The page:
I’ve been writing about good eating for a couple of years now, but I still have to ponder the meaning of “sustainable food.” In my mind, it’s food of known origin — ideally local, ideally organic. It’s fresh and seasonal (or preserved from fresh, seasonal ingredients). It’s made without a lot of unnecessary and chemically harmful ingredients. And it has been produced with respect — whether grown from seed or harvested kindly from a well-treated animal.
There is so much more that comes to mind, but I’ll pause to share another perspective.
Teens Turning Green is a global, student-led group focused on education and advocacy for environmental sustainability and socially responsible choices. This group is new to me, but I appreciate the idea of exuberant young folks trying to make a difference for future generations. They’ve created an acronym to describe sustainable food: FLOSN. (No, that’s not a Scandinavian dating site!) It’s means that sustainable food is…
1. Fresh. The fresher the food, the more nutritious it is, the tastier it is, the more beautiful it is (even if it’s beautiful in an ugly way). The fresher your food, the longer it will last, helping you reduce your food waste footprint.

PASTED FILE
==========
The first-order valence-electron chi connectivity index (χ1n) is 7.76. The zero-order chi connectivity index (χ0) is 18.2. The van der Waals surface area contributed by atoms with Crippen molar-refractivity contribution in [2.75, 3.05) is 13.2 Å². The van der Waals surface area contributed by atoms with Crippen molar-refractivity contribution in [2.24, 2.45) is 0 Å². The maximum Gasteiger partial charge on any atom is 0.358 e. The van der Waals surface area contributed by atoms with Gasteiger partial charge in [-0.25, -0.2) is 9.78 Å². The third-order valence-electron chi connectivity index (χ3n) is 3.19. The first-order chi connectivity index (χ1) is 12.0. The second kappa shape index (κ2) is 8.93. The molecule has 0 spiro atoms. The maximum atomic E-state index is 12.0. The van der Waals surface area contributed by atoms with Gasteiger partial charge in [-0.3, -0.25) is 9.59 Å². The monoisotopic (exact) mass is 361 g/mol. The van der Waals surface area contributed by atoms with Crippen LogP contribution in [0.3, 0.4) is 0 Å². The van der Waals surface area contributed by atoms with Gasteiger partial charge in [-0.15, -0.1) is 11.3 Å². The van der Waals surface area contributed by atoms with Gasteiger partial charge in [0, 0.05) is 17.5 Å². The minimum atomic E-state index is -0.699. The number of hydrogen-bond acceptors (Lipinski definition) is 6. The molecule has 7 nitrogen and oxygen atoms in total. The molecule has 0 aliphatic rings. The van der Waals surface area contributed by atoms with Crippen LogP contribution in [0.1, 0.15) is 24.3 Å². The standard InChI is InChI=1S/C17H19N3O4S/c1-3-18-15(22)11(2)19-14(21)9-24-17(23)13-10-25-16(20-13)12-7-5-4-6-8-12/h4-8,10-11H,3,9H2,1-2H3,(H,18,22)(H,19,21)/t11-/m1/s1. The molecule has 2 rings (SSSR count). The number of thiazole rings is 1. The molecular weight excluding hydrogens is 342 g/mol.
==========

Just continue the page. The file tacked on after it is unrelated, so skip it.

2. Local. The average produce item travels 1,500 miles from farm to plate. Guess what: That means your produce is old, has lost nutrition, and has probably been treated with chemicals to extend its shelf life. Food miles do more than just affect food. They also increase our carbon footprint.
3. Organic. Buying organic food means you’re avoiding most synthetic materials, like pesticides and antibiotics. It means you know your food was produced under certain conditions that reduce potential harmful impacts to you and the environment.
4. Seasonal. “To every thing, there is a season.” Right? Foods in season are cheaper and more nutritious than those that aren’t. Enjoy food when it’s at its freshest or preserve it to enjoy off-season.
5. Non-GMO. Genetically modified organisms have been engineered to withstand harmful pesticides, herbicides, and conditions. This can result in an increased use of pesticides over time that poison our air, water, and soil, and weeds that evolve into superweeds to withstand herbicides. And we don’t really know what the health consequences of consuming GMO foods are to us or our pets. Scary.
If I’m looking for an elevator speech to describe what “real” food means to me, I might add more, but FLOSN is a solid start. What do you think? More? Less? Different? What is sustainable food to you?
Image Credit: Farmland via Shutterstock